By Ted Prema
Originally published in Military Embedded Systems
The high-frequency radio frequency (RF) interconnections within military avionics systems are essential components. They must perform repeatably and reliably and meet reduced size, weight, and power (SWaP) requirements. At the same time, the RF coaxial cables and connectors operating in these critical avionics applications have complex electrical, mechanical, and environmental requirements and must remain accessible for maintenance or troubleshooting.
Additionally, fitting these systems into very tight spaces can allow unwanted coupling between RF transmission lines such as coaxial cables. High-density, modular multiport interconnect systems can create a smaller, modular connector assembly. Such multiport connector systems integrate multiple coaxial connector contacts into a single housing for much higher interconnection density than individual coaxial connections.
Frequency requirements are rising
Today’s military avionics technologies, including intelligence, radar, collision avoidance, electronic guidance, navigation, electronic warfare, and communications, require higher frequencies to provide increased bandwidth for a growing number of complex subsystems. Military avionics systems that once operated at frequencies of 12-18 GHz are now extending into the millimeter-wave (mmWave) frequency range of 30 GHz and beyond.
High-frequency RF interconnects for military avionics systems must retain their predecessors’ lightweight and small form factors to fit the high-density requirements of modern airframes and avionics systems. Driven by reduced SWaP equipment requirements, avionics systems are being mounted within smaller airframes and equipment housings, requiring coaxial assemblies to maintain reliable electrical and mechanical interconnections in tight spaces and under the most severe operating conditions.
Such a compact modular multiport connector system provides smaller, lighter interconnections to support denser, more tightly packed avionics systems. By mating a single multiport connector rather than multiple separate coaxial cable assemblies, the single connector interface provided by multiport shells reduces installation time, can ease system maintenance and testing, and increase reliability.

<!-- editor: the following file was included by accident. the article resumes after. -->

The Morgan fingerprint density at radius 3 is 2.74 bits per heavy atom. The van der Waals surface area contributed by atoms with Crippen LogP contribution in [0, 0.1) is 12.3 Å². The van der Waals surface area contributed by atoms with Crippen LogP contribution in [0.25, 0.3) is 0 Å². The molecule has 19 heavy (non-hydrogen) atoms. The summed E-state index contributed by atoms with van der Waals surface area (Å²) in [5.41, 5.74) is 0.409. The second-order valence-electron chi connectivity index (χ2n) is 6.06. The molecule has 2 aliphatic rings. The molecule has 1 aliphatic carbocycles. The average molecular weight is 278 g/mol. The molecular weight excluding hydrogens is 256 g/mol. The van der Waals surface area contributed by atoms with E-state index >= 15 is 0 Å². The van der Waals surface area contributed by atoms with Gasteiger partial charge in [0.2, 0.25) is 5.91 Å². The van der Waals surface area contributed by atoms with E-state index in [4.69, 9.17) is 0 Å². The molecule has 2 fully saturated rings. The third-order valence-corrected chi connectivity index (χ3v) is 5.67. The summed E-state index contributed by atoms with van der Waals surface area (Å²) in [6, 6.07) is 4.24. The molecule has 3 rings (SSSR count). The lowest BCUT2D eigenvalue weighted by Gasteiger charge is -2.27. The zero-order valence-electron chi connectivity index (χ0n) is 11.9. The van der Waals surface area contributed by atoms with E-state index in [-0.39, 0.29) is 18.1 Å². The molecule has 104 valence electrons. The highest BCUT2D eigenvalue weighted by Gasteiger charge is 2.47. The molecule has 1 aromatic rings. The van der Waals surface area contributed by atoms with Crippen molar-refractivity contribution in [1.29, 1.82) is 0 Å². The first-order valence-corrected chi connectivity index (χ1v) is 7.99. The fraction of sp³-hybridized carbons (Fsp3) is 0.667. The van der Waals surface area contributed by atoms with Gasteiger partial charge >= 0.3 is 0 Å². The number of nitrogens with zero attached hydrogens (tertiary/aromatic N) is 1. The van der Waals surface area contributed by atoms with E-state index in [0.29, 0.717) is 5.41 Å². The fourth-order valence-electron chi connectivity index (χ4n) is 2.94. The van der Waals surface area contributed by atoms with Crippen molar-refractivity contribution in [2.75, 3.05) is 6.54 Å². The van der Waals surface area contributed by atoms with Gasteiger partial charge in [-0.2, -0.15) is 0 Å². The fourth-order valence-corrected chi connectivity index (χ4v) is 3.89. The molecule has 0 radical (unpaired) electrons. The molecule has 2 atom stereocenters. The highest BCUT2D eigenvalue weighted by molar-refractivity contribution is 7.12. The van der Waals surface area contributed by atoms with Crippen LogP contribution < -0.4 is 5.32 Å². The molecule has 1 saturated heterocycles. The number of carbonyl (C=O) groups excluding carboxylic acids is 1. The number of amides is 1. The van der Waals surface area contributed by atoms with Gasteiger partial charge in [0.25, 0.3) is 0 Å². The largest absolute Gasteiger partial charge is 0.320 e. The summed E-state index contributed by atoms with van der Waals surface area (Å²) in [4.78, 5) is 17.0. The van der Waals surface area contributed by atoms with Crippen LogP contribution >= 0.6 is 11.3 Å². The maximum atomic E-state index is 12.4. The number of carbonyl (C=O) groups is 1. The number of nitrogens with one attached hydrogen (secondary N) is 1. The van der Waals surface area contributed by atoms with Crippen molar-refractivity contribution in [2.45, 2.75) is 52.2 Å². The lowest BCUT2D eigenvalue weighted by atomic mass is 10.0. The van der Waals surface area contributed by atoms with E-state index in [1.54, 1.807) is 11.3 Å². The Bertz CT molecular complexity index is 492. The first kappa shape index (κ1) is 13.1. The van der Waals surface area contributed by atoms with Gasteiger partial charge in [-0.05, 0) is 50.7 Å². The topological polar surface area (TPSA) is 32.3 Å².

Expand capabilities within existing infrastructure
Military avionics interconnect systems operate in harsh environments on a wide range of airframes, enduring high-shock and vibration; corrosive effects of fuels, hydraulic fluids, and other chemicals; vacuum-like conditions created by high altitudes; and wide temperature ranges. These military avionics systems must handle these challenging environmental conditions while packing greater functionality into smaller spaces. This requires new coaxial cables and connectors to deliver high signal integrity and reliability.
Critical considerations for RF interconnects for challenging avionics and airframe applications include:
Multiport shells such as the M8 multiport connection system are constructed from lightweight aluminum and have advanced reach/ROHS-compliant conductive platings tested to the most severe corrosion resistance requirements. (ROHS is a directive on the restriction of the use of certain hazardous substances in electrical and electronic equipment.) The new contact designated M8M works up to 40 GHz and meets the needs of new high-frequency applications. The M8 multiport system has a a shielded structure to meet the electromagnetic interference and electromagnetic compatibility (EMI/EMC) requirements of densely packed military and civil avionics systems. The design also enables blind-mating interconnections. A spring-loaded design aims the parts for use in the harsh, high-vibration, environments typically found in military avionics applications. These parts are in service on a variety of U.S. and allied military aircraft from SIGINT/ELINT [signals intelligence/electronic intelligence] platforms to fast fighter jets.
Advanced military avionics electronics applications must accommodate extremely restricted space constraints and rising operating frequencies. A military avionics wireless system’s range that once operated between 12 and 18 GHz is now extending into the millimeter-wave (mmWave) frequency range of 30 GHz and beyond. High-frequency RF interconnects for military avionics systems must retain their predecessors’ light weight and small form factors to fit the high-density requirements of modern airframes and avionics systems.
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